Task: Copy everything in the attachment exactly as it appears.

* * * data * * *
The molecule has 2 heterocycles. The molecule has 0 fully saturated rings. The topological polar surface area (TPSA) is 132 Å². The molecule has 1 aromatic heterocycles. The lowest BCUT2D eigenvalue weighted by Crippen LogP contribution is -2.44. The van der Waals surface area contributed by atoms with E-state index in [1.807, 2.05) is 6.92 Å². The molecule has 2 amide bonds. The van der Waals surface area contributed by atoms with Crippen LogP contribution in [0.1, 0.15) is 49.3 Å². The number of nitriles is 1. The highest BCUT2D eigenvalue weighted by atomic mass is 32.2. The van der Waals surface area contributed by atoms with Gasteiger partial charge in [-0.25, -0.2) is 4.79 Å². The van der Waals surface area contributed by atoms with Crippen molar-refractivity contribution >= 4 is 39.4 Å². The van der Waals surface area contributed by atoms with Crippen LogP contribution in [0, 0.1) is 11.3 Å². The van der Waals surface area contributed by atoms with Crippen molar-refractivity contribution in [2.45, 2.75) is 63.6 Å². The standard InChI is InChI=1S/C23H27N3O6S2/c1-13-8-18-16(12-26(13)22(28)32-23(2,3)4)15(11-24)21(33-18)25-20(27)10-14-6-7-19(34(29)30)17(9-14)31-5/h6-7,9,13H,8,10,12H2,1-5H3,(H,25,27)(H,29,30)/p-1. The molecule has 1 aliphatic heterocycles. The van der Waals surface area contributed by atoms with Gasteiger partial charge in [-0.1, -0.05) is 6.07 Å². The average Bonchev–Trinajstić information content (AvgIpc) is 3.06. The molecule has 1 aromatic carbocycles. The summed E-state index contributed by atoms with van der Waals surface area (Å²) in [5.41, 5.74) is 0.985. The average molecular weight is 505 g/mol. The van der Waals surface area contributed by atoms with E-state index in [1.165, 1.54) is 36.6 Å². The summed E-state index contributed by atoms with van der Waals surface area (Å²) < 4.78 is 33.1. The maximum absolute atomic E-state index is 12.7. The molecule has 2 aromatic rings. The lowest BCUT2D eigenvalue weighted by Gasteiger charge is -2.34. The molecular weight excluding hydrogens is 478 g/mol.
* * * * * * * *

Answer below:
The molecule has 2 heterocycles. The molecule has 0 fully saturated rings. The topological polar surface area (TPSA) is 132 Å². The molecule has 1 aromatic heterocycles. The lowest BCUT2D eigenvalue weighted by Crippen LogP contribution is -2.44. The van der Waals surface area contributed by atoms with E-state index in [1.807, 2.05) is 6.92 Å². The molecule has 2 amide bonds. The van der Waals surface area contributed by atoms with Crippen LogP contribution in [0.1, 0.15) is 49.3 Å². The number of nitriles is 1. The highest BCUT2D eigenvalue weighted by atomic mass is 32.2. The van der Waals surface area contributed by atoms with Gasteiger partial charge in [-0.25, -0.2) is 4.79 Å². The van der Waals surface area contributed by atoms with Crippen molar-refractivity contribution >= 4 is 39.4 Å². The van der Waals surface area contributed by atoms with Crippen LogP contribution in [0, 0.1) is 11.3 Å². The van der Waals surface area contributed by atoms with Crippen molar-refractivity contribution in [2.45, 2.75) is 63.6 Å². The standard InChI is InChI=1S/C23H27N3O6S2/c1-13-8-18-16(12-26(13)22(28)32-23(2,3)4)15(11-24)21(33-18)25-20(27)10-14-6-7-19(34(29)30)17(9-14)31-5/h6-7,9,13H,8,10,12H2,1-5H3,(H,25,27)(H,29,30)/p-1. The molecule has 1 aliphatic heterocycles. The van der Waals surface area contributed by atoms with Gasteiger partial charge in [-0.1, -0.05) is 6.07 Å². The average Bonchev–Trinajstić information content (AvgIpc) is 3.06. The molecule has 1 aromatic carbocycles. The summed E-state index contributed by atoms with van der Waals surface area (Å²) in [5.41, 5.74) is 0.985. The average molecular weight is 505 g/mol. The van der Waals surface area contributed by atoms with E-state index in [1.165, 1.54) is 36.6 Å². The summed E-state index contributed by atoms with van der Waals surface area (Å²) < 4.78 is 33.1. The maximum absolute atomic E-state index is 12.7. The molecule has 2 aromatic rings. The lowest BCUT2D eigenvalue weighted by Gasteiger charge is -2.34. The molecular weight excluding hydrogens is 478 g/mol.